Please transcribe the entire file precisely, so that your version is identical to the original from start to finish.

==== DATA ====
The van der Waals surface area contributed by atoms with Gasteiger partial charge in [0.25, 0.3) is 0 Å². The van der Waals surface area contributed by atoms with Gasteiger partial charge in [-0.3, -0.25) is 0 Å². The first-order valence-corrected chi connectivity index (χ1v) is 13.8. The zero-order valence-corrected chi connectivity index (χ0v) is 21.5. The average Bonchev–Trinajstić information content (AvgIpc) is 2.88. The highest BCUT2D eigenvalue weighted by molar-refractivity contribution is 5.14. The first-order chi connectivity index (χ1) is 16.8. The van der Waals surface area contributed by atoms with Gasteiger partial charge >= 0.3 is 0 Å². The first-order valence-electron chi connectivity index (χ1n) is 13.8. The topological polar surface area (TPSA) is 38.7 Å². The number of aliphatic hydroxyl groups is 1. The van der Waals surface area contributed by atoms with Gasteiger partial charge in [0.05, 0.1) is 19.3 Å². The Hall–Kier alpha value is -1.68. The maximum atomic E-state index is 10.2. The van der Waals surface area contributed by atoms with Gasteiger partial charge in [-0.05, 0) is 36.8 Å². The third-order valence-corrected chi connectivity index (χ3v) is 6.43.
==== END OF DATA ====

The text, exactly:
The van der Waals surface area contributed by atoms with Gasteiger partial charge in [0.25, 0.3) is 0 Å². The van der Waals surface area contributed by atoms with Gasteiger partial charge in [-0.3, -0.25) is 0 Å². The first-order valence-corrected chi connectivity index (χ1v) is 13.8. The zero-order valence-corrected chi connectivity index (χ0v) is 21.5. The average Bonchev–Trinajstić information content (AvgIpc) is 2.88. The highest BCUT2D eigenvalue weighted by molar-refractivity contribution is 5.14. The first-order chi connectivity index (χ1) is 16.8. The van der Waals surface area contributed by atoms with Gasteiger partial charge >= 0.3 is 0 Å². The first-order valence-electron chi connectivity index (χ1n) is 13.8. The topological polar surface area (TPSA) is 38.7 Å². The number of aliphatic hydroxyl groups is 1. The van der Waals surface area contributed by atoms with Gasteiger partial charge in [0.05, 0.1) is 19.3 Å². The Hall–Kier alpha value is -1.68. The maximum atomic E-state index is 10.2. The van der Waals surface area contributed by atoms with Gasteiger partial charge in [-0.05, 0) is 36.8 Å². The third-order valence-corrected chi connectivity index (χ3v) is 6.43.